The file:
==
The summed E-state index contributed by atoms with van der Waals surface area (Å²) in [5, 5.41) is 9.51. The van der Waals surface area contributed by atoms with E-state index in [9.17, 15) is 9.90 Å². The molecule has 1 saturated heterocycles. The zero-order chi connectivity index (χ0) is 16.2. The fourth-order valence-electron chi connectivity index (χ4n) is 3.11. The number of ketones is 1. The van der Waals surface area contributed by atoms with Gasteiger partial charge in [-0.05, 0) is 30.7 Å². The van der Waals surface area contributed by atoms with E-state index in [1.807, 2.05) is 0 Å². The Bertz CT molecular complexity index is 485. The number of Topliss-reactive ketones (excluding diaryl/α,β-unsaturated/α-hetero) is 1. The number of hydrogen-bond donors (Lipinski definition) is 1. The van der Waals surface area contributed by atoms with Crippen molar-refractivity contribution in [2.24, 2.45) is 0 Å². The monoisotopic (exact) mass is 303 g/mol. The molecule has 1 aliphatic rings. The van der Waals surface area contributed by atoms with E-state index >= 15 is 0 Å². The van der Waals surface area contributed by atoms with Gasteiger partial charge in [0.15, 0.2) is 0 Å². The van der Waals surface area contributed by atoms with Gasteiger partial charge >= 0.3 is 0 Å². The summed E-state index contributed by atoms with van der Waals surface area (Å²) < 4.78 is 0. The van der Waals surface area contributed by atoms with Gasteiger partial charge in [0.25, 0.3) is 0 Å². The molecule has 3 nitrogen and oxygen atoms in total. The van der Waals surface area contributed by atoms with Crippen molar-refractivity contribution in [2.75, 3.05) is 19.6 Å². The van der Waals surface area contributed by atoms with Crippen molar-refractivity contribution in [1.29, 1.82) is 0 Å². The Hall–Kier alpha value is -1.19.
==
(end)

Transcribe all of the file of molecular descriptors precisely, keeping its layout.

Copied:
The summed E-state index contributed by atoms with van der Waals surface area (Å²) in [5, 5.41) is 9.51. The van der Waals surface area contributed by atoms with E-state index in [9.17, 15) is 9.90 Å². The molecule has 1 saturated heterocycles. The zero-order chi connectivity index (χ0) is 16.2. The fourth-order valence-electron chi connectivity index (χ4n) is 3.11. The number of ketones is 1. The van der Waals surface area contributed by atoms with Gasteiger partial charge in [-0.05, 0) is 30.7 Å². The van der Waals surface area contributed by atoms with E-state index in [1.807, 2.05) is 0 Å². The Bertz CT molecular complexity index is 485. The number of Topliss-reactive ketones (excluding diaryl/α,β-unsaturated/α-hetero) is 1. The number of hydrogen-bond donors (Lipinski definition) is 1. The van der Waals surface area contributed by atoms with Crippen molar-refractivity contribution in [2.24, 2.45) is 0 Å². The monoisotopic (exact) mass is 303 g/mol. The molecule has 1 aliphatic rings. The van der Waals surface area contributed by atoms with E-state index >= 15 is 0 Å². The van der Waals surface area contributed by atoms with Gasteiger partial charge in [0.15, 0.2) is 0 Å². The van der Waals surface area contributed by atoms with Gasteiger partial charge >= 0.3 is 0 Å². The summed E-state index contributed by atoms with van der Waals surface area (Å²) < 4.78 is 0. The van der Waals surface area contributed by atoms with Gasteiger partial charge in [0.25, 0.3) is 0 Å². The molecule has 3 nitrogen and oxygen atoms in total. The van der Waals surface area contributed by atoms with Crippen molar-refractivity contribution in [2.75, 3.05) is 19.6 Å². The van der Waals surface area contributed by atoms with Crippen molar-refractivity contribution in [1.29, 1.82) is 0 Å². The Hall–Kier alpha value is -1.19.